By STEPHEN SINGER, AP Business Writer
HARTFORD, Conn. (AP) _ Traffic at Connecticut’s three deep-water ports has been declining due to the weak economy and harbor-clogging sediment that the maritime industry says is driving away the largest ships.
William Gash, executive director of the Connecticut Maritime Coalition Inc., a trade group, says Providence and other nearby ports are luring business from shippers who see New Haven, Bridgeport and New London as less hospitable to ships requiring significant depth to maneuver.
“The ports of New London and Bridgeport are woefully underused,” Gash said. “New London has been pretty idle. That is just terrible.”
The state generates $5 billion in trade annually at the Long Island Sound commercial ports where ships deliver products including steel, road salt and fuel.
The U.S. Army Corps of Engineers has completed a preliminary environmental assessment at Bridgeport Harbor and sampled and tested sediment at New Haven Harbor and found it suitable for disposal. The next stage is to dredge sediment deposited by rivers and streams into harbors and channels but those projects are several years away.
The challenge is finding the money at a time when Congress is cutting spending. Dredging the New Haven harbor, the largest in New England, would cost between $5 million and $10 million but the project is at least a few years away because federal funding is not available, said Edward O’Donnell, chief of the chief of the navigation section of the Corps in Concord, Mass.
O’Donnell said he does not know how the New Haven project would compete for financing because priorities are set in Washington “and our budget continues on a downward trend.”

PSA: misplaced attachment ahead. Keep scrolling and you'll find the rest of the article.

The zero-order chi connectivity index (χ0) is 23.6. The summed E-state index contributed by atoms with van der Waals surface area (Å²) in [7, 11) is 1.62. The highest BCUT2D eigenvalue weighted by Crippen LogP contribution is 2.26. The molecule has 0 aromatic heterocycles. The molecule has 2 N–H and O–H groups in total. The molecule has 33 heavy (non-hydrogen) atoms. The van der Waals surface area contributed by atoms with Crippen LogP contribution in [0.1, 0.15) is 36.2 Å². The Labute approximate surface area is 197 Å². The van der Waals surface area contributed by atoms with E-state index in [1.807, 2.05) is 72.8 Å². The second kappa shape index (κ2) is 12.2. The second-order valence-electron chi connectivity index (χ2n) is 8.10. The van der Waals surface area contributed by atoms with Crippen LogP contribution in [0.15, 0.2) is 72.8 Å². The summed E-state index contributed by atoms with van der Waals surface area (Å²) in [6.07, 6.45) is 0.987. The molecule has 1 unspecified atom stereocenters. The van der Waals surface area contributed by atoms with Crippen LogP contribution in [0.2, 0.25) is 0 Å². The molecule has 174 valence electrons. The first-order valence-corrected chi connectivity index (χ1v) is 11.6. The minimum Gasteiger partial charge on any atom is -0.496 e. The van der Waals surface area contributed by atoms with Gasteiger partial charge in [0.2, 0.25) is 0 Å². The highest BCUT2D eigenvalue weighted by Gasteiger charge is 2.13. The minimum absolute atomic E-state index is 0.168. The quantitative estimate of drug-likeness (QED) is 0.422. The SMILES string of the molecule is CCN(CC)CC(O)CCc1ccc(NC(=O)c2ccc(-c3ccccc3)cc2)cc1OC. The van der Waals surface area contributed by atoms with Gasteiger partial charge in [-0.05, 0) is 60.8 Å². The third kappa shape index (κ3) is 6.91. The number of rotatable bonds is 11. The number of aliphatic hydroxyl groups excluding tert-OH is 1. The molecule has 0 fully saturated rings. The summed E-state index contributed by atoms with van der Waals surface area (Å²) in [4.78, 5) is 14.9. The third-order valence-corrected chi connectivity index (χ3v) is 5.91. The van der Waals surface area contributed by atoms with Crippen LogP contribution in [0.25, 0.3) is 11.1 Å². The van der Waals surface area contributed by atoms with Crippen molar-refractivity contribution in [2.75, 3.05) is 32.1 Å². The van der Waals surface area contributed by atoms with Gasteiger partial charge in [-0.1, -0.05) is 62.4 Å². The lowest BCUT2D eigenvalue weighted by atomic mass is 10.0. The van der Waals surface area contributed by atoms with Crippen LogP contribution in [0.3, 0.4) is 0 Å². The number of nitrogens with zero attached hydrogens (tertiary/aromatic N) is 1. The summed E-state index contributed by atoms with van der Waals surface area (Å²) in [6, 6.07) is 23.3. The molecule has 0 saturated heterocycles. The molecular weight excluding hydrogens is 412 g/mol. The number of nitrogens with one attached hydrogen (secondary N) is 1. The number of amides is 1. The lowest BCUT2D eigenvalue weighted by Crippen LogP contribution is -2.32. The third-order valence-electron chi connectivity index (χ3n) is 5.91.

The funding would come entirely from Washington if the sediment is disposed of in Long Island Sound. If the Corps finds a suitable inland location, the cost of building a disposal facility would be shared with the state or local port authority.
Dredging is generally done every 10 years with the last two New Haven projects in 1994 and 2004, he said.
State transportation officials say a preliminary total needed to dredge 12 harbors and rivers in Connecticut is between $93 million and $108 million. Gov. Dannel P. Malloy, who made harbor improvement an issue in his campaign last year, has proposed $50 million in state bonds in the 2012 and 2013 budget years for port upgrades, including dredging.
Rep. Joe Courtney, D-Conn., has urged Rep. Paul Ryan, the Republican chairman of the House Budget Committee, to spend money collected by the Harbor Maintenance Tax and Harbor Maintenance Trust Fund for dredging. The fund has a balance of about $5.6 billion, he said.
Harbor dredging is an issue across the country. Great Lakes shipping companies say their industry would be hit hard by an Obama administration proposal to cut funding by one-third for dredging the region’s ports and waterways. In South Carolina, some state officials have expressed disappointment that the administration has set no money aside in its budget to study deepening the Charleston Harbor shipping channel.
At the New London port, traffic measured in shipping tons has fallen from about 1.4 million in 2006 to a little more than 1 million tons in 2009, according to the Army Corps of Engineers. In Bridgeport, it’s declined from 5.4 million tons to about 4.6 million tons in the same period. In New Haven, traffic has dropped from 10.9 million tons to 10.1 million.
Kelly Murphy, New Haven’s economic development administrator, said the city is looking to deepen the port from 35 feet to 42 feet. The greater depth would attract larger vessels as New Haven seeks shipping of dry goods to diversify port traffic that is dominated by fuel making a stop before delivery across New England.
New Haven is participating in a study of bringing barges from the Port of New York and New Jersey that Murphy said would reduce truck traffic on the region’s highways.
Bridgeport’s harbor was last dredged in 1964, said Capt. Chuck Beck, transportation maritime manager at the state Department of Transportation. The harbor in New London, with key assets such as the sub base and Coast Guard Academy, is a federal responsibility, he said.
David Pohorylo, president of New England Shipping Co. in Milford, said Connecticut’s ports do not have the depth to accommodate vessels as large as 600 to 800 feet.
“We really feel our deep water ports are an asset we don’t want to lose by neglect,” he said.
(Copyright 2011 by The Associated Press. All Rights Reserved.)